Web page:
definition of infusion

A infusion It is a procedure that is carried out to obtain a venous line. During it, a vein is catheterized, which will be done in a different way if it is short or long-term treatments.

It is carried out by medical indication, and must be carried out by trained personnel, since it deserves a series of care before, during and after it is carried out to avoid complications.

In which cases is an infusion performed?

The puncture of a vein is carried out for three main reasons: to obtain blood, to supply some substance to the bloodstream or to introduce some instrument for diagnosis or treatment.

Venoclysis to obtain blood. Obtaining blood samples is necessary for laboratory studies such as hematology, blood chemistry, special tests, and blood cultures. In this case, implements such as pericranial catheters (commonly called butterflies or scalps) or vacutainers are used, both designed for short use. Once the sample is taken, these devices are removed.

Venocolysis for supply. The puncture of a vein can be carried out in order to supply something to the body, such as solutions to hydrate, medications, nutrients (parenteral nutrition), contrast media for imaging studies or blood transfusions. In this case, catheters designed to remain in the vein for several hours or days are used, such as the jelco catheter, which has the advantage that after the puncture, what is inserted is a plastic tube, which allows the area to be mobilized. without the risk of damaging the tissues.

Venocolysis for monitoring. Sometimes infusion is done to introduce devices into the bloodstream for diagnostic purposes, such as cardiac catheterization or central venous pressure monitoring.

Types of infusion

When taking a venous line there are two possibilities: access a peripheral venous line or a central venous line.

The peripheral venous lines They are those located in the veins of the upper limbs, mainly at the level of the dorsal aspect of the hand, the wrist or the crease of the elbow. In the case of children, venous lines can be taken in the legs or in the head, this is not done in adults, since in the case of the veins of the legs it is possible to produce thrombus detachment or blood clots stuck to the wall veins causing processes such as embolism.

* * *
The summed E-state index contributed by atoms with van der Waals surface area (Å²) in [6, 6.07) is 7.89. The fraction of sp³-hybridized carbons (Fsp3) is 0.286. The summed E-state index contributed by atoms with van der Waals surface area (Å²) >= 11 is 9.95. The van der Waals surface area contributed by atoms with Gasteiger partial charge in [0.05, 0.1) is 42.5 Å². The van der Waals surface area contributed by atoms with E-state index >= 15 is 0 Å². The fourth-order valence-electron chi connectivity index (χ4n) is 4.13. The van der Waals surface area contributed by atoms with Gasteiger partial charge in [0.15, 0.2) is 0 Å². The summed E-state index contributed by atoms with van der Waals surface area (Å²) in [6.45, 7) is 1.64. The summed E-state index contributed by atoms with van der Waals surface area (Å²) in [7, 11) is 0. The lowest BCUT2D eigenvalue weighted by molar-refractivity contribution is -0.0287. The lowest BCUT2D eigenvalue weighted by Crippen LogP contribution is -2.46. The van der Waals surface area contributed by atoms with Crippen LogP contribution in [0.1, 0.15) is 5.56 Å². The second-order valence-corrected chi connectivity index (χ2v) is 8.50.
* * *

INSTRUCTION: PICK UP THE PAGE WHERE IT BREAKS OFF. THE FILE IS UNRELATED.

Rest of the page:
Another option is the central venous line. This type of access consists of placing catheters at the level of larger caliber veins such as the jugular vein or the subclavian vein, mainly in patients in critical conditions or when the supply of drugs that irritate the peripheral veins is to be carried out.

Complications of infusion

These types of procedures are not painful, it is possible to feel burning when inserting the needle, but then there should not be any discomfort.

When puncturing a vein, a small amount of blood may leak out, causing a hematoma. When aseptic measures are not adopted, some microorganisms can be introduced and occasionally an inflammation of the vein known as phlebitis. Untrained hands can puncture structures such as tendons, peripheral nerves or arteries, which in addition to being painful can have other consequences.

The infusions that are maintained for more than 48 hours constitute gateways to microorganisms causing severe infections, especially staph. For this reason, it is important to maintain good hygiene at the puncture site and change the catheter every 48 hours by rotating the insertion site.

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